4. Chu A, Choi J. Rethinking procrastination: positive effects of “active” procrastination behavior on attitudes and performance. J Soc Psychol. 2005 Jun;145(3):245-64.

 


imageSierra George is a third year PharmD student at the Sullivan University College of Pharmacy. She is an active member of Rho Chi Society Delta Kappa Chapter and serves on their tutoring committee. When she is procrastinating from her studies, it is usually with a book in hand and a cat on her lap.

 

Purna Patel is a third year PharmD student at the Sullivan University College of Pharmacy. She is a member of many professional organizations including APhA, KSHP, ASHP and AAPS. She is also an active member of Rho Chi Society Delta Kappa Chapter, Phi Lambda Sigma Delta Xi Chapter and Lambda Kappa Sigma Alpha Omega Chapter. In her free time, she loves traveling and binge watching tv shows in addition to being a passionate foodie.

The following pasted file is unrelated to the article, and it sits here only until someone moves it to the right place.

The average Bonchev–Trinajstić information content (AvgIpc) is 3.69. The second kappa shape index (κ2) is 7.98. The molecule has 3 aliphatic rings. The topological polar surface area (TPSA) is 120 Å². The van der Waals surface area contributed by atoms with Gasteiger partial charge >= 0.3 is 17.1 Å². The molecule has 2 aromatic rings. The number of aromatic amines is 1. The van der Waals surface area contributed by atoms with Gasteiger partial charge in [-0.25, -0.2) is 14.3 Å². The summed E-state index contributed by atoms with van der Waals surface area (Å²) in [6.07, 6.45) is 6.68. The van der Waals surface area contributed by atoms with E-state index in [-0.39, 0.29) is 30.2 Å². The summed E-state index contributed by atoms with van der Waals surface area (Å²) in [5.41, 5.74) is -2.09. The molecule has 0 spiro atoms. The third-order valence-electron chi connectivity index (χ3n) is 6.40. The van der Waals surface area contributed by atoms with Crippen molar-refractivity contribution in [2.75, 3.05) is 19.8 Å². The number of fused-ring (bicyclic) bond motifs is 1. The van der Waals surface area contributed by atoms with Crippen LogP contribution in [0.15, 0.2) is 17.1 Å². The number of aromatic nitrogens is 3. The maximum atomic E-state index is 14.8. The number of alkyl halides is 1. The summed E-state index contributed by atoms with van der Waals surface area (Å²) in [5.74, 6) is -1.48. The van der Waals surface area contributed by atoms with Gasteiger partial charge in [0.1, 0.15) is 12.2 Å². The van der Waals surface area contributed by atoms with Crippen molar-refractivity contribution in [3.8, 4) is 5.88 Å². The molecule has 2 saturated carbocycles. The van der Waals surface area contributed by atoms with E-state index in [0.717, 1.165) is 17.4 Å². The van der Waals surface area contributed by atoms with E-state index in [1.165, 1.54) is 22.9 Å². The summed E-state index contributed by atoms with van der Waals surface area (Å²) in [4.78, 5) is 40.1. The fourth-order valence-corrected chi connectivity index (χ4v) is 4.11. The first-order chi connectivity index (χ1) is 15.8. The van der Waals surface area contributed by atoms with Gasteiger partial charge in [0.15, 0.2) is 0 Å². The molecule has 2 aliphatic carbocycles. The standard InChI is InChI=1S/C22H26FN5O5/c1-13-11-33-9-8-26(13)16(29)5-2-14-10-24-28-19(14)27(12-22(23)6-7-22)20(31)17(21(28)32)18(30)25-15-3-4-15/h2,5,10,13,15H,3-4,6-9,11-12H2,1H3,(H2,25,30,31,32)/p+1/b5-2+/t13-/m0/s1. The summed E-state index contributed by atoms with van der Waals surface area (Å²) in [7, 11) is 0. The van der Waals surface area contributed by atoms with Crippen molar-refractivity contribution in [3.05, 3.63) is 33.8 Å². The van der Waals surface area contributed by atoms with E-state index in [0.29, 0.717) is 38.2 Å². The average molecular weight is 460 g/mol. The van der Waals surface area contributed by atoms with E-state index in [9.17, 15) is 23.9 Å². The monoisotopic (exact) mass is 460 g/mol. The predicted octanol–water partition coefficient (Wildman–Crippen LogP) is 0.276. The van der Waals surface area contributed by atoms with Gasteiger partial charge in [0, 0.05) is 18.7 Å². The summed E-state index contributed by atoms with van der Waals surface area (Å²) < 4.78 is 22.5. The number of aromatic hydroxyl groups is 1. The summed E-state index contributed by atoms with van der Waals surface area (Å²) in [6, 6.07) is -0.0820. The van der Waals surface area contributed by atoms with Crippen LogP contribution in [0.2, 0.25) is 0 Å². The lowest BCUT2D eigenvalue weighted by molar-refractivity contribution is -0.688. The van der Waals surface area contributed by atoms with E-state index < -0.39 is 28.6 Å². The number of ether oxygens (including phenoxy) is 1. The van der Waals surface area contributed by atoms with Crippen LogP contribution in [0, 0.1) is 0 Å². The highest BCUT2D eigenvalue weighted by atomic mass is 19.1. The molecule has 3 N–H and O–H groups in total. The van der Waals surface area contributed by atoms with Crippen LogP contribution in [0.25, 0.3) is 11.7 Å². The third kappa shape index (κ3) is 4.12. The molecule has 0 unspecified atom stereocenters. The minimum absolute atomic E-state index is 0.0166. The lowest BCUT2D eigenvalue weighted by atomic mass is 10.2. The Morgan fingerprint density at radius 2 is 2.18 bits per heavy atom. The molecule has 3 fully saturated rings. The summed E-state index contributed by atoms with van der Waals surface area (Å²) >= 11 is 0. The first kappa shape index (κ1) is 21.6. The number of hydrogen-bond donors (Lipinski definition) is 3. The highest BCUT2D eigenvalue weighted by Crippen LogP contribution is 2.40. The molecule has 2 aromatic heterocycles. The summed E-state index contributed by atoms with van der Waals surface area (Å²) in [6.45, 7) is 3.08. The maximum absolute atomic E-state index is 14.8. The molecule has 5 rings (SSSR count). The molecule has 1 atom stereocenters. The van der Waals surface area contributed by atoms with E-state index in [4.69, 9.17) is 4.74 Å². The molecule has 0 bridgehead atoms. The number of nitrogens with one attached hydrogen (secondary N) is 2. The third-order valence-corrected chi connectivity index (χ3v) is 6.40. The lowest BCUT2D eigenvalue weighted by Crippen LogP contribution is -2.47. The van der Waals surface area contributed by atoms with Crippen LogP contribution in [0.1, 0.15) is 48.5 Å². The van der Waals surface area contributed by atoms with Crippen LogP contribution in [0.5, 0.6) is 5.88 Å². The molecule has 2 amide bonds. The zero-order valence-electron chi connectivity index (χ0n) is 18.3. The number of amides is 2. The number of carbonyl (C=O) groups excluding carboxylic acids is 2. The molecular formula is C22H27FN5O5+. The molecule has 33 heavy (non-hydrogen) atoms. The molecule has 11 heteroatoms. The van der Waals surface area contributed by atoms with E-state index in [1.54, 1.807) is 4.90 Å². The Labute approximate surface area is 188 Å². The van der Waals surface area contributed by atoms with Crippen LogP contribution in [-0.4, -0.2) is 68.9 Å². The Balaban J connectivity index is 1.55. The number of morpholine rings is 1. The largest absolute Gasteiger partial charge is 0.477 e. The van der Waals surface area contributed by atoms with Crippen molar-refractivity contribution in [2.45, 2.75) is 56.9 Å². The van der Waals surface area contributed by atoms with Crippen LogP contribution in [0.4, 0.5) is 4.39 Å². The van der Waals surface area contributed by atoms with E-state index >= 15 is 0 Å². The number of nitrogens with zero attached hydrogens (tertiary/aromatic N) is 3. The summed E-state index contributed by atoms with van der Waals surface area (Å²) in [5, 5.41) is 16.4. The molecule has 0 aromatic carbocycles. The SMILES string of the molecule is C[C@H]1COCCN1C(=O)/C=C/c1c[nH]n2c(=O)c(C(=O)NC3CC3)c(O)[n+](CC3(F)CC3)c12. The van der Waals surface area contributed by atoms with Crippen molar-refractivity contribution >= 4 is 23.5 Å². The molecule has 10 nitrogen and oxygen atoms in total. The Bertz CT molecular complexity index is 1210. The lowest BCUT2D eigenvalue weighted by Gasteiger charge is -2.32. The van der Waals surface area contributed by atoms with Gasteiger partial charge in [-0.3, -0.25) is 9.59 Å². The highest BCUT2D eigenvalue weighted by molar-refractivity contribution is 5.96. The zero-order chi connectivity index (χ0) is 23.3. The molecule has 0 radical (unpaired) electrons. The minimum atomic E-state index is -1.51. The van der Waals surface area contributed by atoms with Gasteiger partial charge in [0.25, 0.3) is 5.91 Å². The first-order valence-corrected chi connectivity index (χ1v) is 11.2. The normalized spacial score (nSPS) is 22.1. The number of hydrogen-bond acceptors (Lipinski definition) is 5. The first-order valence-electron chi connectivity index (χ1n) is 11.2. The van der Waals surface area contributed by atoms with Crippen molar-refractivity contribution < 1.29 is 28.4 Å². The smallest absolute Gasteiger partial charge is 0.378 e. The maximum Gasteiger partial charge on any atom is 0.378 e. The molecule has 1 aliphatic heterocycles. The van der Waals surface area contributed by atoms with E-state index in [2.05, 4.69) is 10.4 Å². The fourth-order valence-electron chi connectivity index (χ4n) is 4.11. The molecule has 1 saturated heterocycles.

imageYuan Zhao is an Associate Professor in the Department of Pharmaceutical Sciences at the Sullivan University College of Pharmacy. She is the co-advisor for Rho Chi Society Delta Kappa Chapter. Her educational scholarship interests include innovative teaching strategies, assessment, and metacognition. In her free time, Yuan enjoys watching movies, reading books, and traveling with her family.

Kimberly Elder is an Associate Professor in the Department of Clinical and Administrative Sciences at the Sullivan University College of Pharmacy. She is the co-advisor of the Rho Chi Society Delta Kappa Chapter, Teaching Certificate Program Coordinator, coordinates several Patient Care Lab courses, and has a practice site in Internal Medicine at the Robley Rex VA medical center. She loves spending time with family and friends, traveling, and reading.


Pulses is a scholarly blog supported by Currents in Pharmacy Teaching and Learning